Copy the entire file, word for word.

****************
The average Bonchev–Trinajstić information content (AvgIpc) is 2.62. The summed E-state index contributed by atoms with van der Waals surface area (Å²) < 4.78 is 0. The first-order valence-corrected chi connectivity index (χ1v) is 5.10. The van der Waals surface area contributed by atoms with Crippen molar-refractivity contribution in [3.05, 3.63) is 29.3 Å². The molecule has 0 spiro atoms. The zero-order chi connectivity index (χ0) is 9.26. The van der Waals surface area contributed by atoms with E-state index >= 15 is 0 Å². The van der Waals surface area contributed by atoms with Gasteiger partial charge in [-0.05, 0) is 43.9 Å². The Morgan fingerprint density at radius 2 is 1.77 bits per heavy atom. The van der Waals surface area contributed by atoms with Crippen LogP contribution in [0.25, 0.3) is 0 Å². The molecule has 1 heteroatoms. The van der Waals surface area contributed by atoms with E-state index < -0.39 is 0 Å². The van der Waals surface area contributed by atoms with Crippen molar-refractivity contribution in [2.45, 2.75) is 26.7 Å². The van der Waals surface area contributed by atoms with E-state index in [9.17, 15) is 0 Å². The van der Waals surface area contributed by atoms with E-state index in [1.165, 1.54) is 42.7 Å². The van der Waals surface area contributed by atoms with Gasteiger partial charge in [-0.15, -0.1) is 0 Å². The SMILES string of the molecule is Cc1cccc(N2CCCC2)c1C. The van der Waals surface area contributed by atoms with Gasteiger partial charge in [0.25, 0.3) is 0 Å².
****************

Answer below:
The average Bonchev–Trinajstić information content (AvgIpc) is 2.62. The summed E-state index contributed by atoms with van der Waals surface area (Å²) < 4.78 is 0. The first-order valence-corrected chi connectivity index (χ1v) is 5.10. The van der Waals surface area contributed by atoms with Crippen molar-refractivity contribution in [3.05, 3.63) is 29.3 Å². The molecule has 0 spiro atoms. The zero-order chi connectivity index (χ0) is 9.26. The van der Waals surface area contributed by atoms with E-state index >= 15 is 0 Å². The van der Waals surface area contributed by atoms with Gasteiger partial charge in [-0.05, 0) is 43.9 Å². The Morgan fingerprint density at radius 2 is 1.77 bits per heavy atom. The van der Waals surface area contributed by atoms with Crippen LogP contribution in [0.25, 0.3) is 0 Å². The molecule has 1 heteroatoms. The van der Waals surface area contributed by atoms with E-state index < -0.39 is 0 Å². The van der Waals surface area contributed by atoms with Crippen molar-refractivity contribution in [2.45, 2.75) is 26.7 Å². The van der Waals surface area contributed by atoms with E-state index in [9.17, 15) is 0 Å². The van der Waals surface area contributed by atoms with E-state index in [1.165, 1.54) is 42.7 Å². The van der Waals surface area contributed by atoms with Gasteiger partial charge in [-0.15, -0.1) is 0 Å². The SMILES string of the molecule is Cc1cccc(N2CCCC2)c1C. The van der Waals surface area contributed by atoms with Gasteiger partial charge in [0.25, 0.3) is 0 Å².